In the end, the podcast punts to distraction. Instead of dealing with the very real and ugly problems in their religion, its numerous dealbreakers, and its utter inability to meaningfully and positively address a single one of its issues, the podcasters start rhapsodizing about their imaginary friend Jesus. In mid-gallop, Derek Rishmawy jumps so quickly to this deflection it just about gave me whiplash:

You may dislocate churches, you may dislocate political ideology, you may dislocate a lot of things, right?

But you’ll get a blessing because Jesus is the blessing. Jesus is the gospel, Jesus is good. So look at him.

WTF? How is this supposed to solve any of “the church’s” problems? How is this supposed to ease doubters’ doubts or make doubting Christians content to keep their butts parked in church pews a bit longer (to give their Dear Leaders more BIPs)? All he’s doing is pointing out the window and shrieking SQUIRREL! during a serious discussion, in hopes that’ll distract everyone.

When the squirrel’s gone, meaning when they’re done rhapsodizing about their imaginary friend, the doubter’s doubts haven’t even been acknowledged, much less addressed.

If one of those doubts concerns the very existence of that imaginary friend, then this rhapsodizing will look very obviously like a distraction tactic.

Dishonesty Defined: Setting Aside Sacred Beliefs.

Repeatedly, Gospelbound sets aside certain unnamed beliefs that absolutely cannot be questioned, much less rejected. Immediately in the introduction, this setting-aside process gets special attention:

[Jay] Kim explained that since we stand on the shoulders of giants over 2,000 years of church history, we know the basic contours of the faith that we must not discard. And with these essentials in place, we can work through details that owe more to our place and time than the faith once and for all delivered to the saints.

So whatever these “basic contours of the faith” involve, doubters cannot question or reject them.

I suspect that one of those “basic contours” involves inerrancy, that most-darling love-child of Calvinists and naked political ambition. Calvinists (and the huge chunk of evangelicalism that’s been warped by Calvinists) use that one doctrine to slam through all the other cruel, misogynistic, hyper-politicized, culture-warring, and control-hungry doctrines in their end of Christianity (like church discipline).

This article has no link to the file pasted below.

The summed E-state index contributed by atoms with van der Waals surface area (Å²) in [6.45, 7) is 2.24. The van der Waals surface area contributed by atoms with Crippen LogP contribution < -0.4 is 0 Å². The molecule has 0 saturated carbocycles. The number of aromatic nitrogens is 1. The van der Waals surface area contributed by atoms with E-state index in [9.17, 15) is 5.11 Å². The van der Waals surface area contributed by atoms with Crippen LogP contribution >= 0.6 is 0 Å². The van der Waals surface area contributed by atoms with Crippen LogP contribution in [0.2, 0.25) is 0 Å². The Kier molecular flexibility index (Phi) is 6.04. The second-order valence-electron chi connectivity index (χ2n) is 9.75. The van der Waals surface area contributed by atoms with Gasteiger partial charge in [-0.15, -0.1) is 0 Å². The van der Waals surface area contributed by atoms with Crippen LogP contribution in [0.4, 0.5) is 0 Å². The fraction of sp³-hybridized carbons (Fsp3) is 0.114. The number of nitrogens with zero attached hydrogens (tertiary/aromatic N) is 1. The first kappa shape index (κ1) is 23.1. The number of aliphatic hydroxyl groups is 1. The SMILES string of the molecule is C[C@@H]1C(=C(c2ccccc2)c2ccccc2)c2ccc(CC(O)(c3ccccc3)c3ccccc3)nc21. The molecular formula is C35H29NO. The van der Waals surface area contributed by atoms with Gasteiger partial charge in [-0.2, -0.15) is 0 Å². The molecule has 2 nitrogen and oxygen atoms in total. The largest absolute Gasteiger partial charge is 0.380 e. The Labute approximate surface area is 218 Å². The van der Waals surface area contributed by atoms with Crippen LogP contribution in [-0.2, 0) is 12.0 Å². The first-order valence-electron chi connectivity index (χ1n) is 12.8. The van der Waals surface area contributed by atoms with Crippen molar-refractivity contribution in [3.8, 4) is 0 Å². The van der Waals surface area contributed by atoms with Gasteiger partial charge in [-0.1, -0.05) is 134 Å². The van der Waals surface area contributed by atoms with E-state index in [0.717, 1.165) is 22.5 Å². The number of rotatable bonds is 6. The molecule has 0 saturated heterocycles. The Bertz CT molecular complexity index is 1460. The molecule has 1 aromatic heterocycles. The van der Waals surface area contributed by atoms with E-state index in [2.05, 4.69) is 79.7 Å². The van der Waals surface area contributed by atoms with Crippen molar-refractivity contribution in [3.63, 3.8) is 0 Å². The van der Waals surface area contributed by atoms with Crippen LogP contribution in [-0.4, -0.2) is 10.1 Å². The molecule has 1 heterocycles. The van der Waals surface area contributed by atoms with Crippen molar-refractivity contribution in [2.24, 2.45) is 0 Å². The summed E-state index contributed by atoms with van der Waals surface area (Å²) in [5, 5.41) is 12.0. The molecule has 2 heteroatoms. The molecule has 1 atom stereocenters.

I’m pretty sure other “basic contours” will touch on the existence of Jesus and the Mad Blood God of the Desert (MBGD), the Bible’s usefulness as an ancient book of mythology, a particular vision of the afterlife as presented in most flavors of Christianity, a whole set of behavioral rules, and the necessity of becoming and staying an active member in the correct flavor of church.

The podcasters do not once mention what these “basic contours” might be, beyond (I’m guessing) belief in Jesus’ divinity and goodness anyway. They keep insisting that there is some basic set of essential doctrines that cannot be doubted or rejected, but don’t reveal what they are.

Nor do they say what “the church” should do if when doubts arise about those “basic contours.”

Fixing Doubters, or Not.

At no point in this podcast do I see a single instance of anybody actually talking about how “the church” should be addressing doubters. Nor do they once ever actually reveal any specific way to address doubt. I get the distinct impression that their “equipping” process is just loading church leaders and parents down with apologetics blahblah and non-answers.